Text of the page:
Compromise, Libertarian Party, Stolen Property, and More
Webcast Q&A: 13 February 2011
I answered questions on compromise in relationships, the Libertarian Party, long-ago stolen property, abandonment of property, gossip, moral advice, and more on 13 February 2011. Greg Perkins of Objectivist Answers was my co-host. Listen to or download this episode of Philosophy in Action Radio below.
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Segments: 13 February 2011
Question: At what point is a compromise in a relationship irrational? Couples can reach a point where one of them wants something that is mutually exclusive from what the other wants (To move, to have children, to do something sexually), and it becomes a make-or-break moment: either the curtains go, or I do. So to speak. But when is a spouse's refusal to accept a change irrational? At what point is it no longer something one must learn to deal with, but instead must break up with the other person over? And if it hasn't yet crossed over into the break-up point, how can one reach a suitable compromise, when the choices are, or seem, mutually exclusive?
Answer, In Brief: Compromise on principles is never rational, but compromise on particulars can be, provided that both parties are better off as a result. Sometimes that's possible in a relationship, and sometimes it's not. If not, and the issue is significant, then that might necessitate the end of the relationship.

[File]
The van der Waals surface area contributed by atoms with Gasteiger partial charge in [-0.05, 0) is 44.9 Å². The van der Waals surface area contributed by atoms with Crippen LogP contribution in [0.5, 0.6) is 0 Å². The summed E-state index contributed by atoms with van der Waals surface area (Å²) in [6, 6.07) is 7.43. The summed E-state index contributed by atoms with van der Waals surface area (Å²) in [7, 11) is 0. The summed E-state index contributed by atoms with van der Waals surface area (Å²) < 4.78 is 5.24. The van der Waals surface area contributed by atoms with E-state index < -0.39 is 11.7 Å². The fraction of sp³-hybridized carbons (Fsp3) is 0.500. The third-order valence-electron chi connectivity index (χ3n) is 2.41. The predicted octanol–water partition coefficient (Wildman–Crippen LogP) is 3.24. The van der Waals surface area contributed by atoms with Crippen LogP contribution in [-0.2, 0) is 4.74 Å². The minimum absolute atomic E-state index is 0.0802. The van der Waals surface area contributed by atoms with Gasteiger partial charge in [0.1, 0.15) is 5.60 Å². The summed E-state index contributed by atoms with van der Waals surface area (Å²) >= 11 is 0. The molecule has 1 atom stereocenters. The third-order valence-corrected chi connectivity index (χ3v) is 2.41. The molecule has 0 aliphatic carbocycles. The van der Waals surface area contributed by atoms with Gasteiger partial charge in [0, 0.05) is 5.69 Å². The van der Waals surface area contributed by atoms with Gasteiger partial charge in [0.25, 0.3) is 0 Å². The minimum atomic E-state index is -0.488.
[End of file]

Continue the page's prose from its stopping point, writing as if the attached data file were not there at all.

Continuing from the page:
Question: Why do Objectivists single out the Libertarian Party as particularly bad? I understand the objections to the Libertarian Party, but how are the Republican and Democratic Parties any better? Also, how do you propose we affect change in our society? Should people work to change the Republican party from within? Or focus solely on intellectual activism?
Answer, In Brief: The Libertarian Party deserves to be shunned due to its false advertising as the party of principle and the party of liberty. The Democratic and Republican Parties are more honest in their statism, but working within them is likely to be useless and frustrating. Political and intellectual activism, however, need not concern political parties, but you ought to work on projects that you're passionate about.
Question: I have an object in my possession that I stole almost 20 years ago. Finding the rightful owner and returning it is impossible. What should I do? I once lived in a large, very old apartment building, with a bike room in the basement, where residents were supposed to keep their bicycles. The room was virtually unused, as residents tended to keep theirs in their apartments. There were many dusty old unused bikes in there. I cut the lock off one, got new tires for it (the old ones were flat and brittle) and used it frequently while I lived there. I rationalized that a) it was probably abandoned (although I didn't know that, really) and b) the owner was always free to call security, have my lock cut off, and reclaim his bike. When I moved away, a couple years later, I kept the bike. Clearly I shouldn't have done so, and I would never do such a thing today. Should I just donate the bike to charity and move on? This is really bothering me.
Answer, In Brief: Even though it's likely that the bike was abandoned, you should have asked the building management and/or other tenants before claiming the bike as your own. At this point, you ought to donate the bike to charity – not because you want to rid yourself of this source of guilt but because you should not benefit from your past wrongdoing.